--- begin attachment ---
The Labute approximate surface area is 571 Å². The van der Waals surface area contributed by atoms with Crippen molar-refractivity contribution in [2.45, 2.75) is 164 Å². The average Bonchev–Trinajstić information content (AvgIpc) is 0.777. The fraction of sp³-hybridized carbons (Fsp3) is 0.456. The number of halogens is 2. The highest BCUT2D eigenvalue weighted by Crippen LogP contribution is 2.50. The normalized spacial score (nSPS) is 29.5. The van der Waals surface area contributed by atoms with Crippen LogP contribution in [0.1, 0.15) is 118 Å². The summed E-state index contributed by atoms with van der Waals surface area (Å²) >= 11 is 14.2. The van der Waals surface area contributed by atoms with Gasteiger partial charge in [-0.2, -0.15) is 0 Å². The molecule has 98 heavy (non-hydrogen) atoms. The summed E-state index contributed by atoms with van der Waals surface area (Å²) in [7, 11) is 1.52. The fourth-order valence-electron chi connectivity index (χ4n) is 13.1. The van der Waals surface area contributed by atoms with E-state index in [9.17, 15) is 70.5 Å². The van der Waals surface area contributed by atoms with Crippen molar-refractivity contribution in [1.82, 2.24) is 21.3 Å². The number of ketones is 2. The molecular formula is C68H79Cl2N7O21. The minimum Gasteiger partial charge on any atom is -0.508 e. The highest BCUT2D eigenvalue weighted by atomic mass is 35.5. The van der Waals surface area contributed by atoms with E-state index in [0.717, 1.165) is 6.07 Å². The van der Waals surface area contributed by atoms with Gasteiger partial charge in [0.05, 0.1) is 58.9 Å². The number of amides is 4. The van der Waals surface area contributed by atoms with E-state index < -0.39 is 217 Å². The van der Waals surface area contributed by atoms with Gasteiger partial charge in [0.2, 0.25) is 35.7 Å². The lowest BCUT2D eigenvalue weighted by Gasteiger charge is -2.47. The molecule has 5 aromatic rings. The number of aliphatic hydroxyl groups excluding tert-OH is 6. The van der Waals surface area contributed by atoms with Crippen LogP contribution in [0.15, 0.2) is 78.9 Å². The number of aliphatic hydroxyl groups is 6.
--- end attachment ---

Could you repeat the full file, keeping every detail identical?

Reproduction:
The Labute approximate surface area is 571 Å². The van der Waals surface area contributed by atoms with Crippen molar-refractivity contribution in [2.45, 2.75) is 164 Å². The average Bonchev–Trinajstić information content (AvgIpc) is 0.777. The fraction of sp³-hybridized carbons (Fsp3) is 0.456. The number of halogens is 2. The highest BCUT2D eigenvalue weighted by Crippen LogP contribution is 2.50. The normalized spacial score (nSPS) is 29.5. The van der Waals surface area contributed by atoms with Crippen LogP contribution in [0.1, 0.15) is 118 Å². The summed E-state index contributed by atoms with van der Waals surface area (Å²) >= 11 is 14.2. The van der Waals surface area contributed by atoms with Gasteiger partial charge in [-0.2, -0.15) is 0 Å². The molecule has 98 heavy (non-hydrogen) atoms. The summed E-state index contributed by atoms with van der Waals surface area (Å²) in [7, 11) is 1.52. The fourth-order valence-electron chi connectivity index (χ4n) is 13.1. The van der Waals surface area contributed by atoms with E-state index in [9.17, 15) is 70.5 Å². The van der Waals surface area contributed by atoms with Crippen molar-refractivity contribution in [1.82, 2.24) is 21.3 Å². The number of ketones is 2. The molecular formula is C68H79Cl2N7O21. The minimum Gasteiger partial charge on any atom is -0.508 e. The highest BCUT2D eigenvalue weighted by atomic mass is 35.5. The van der Waals surface area contributed by atoms with E-state index in [0.717, 1.165) is 6.07 Å². The van der Waals surface area contributed by atoms with Gasteiger partial charge in [0.05, 0.1) is 58.9 Å². The number of amides is 4. The van der Waals surface area contributed by atoms with E-state index < -0.39 is 217 Å². The van der Waals surface area contributed by atoms with Gasteiger partial charge in [0.2, 0.25) is 35.7 Å². The lowest BCUT2D eigenvalue weighted by Gasteiger charge is -2.47. The molecule has 5 aromatic rings. The number of aliphatic hydroxyl groups excluding tert-OH is 6. The van der Waals surface area contributed by atoms with Crippen LogP contribution in [0.15, 0.2) is 78.9 Å². The number of aliphatic hydroxyl groups is 6.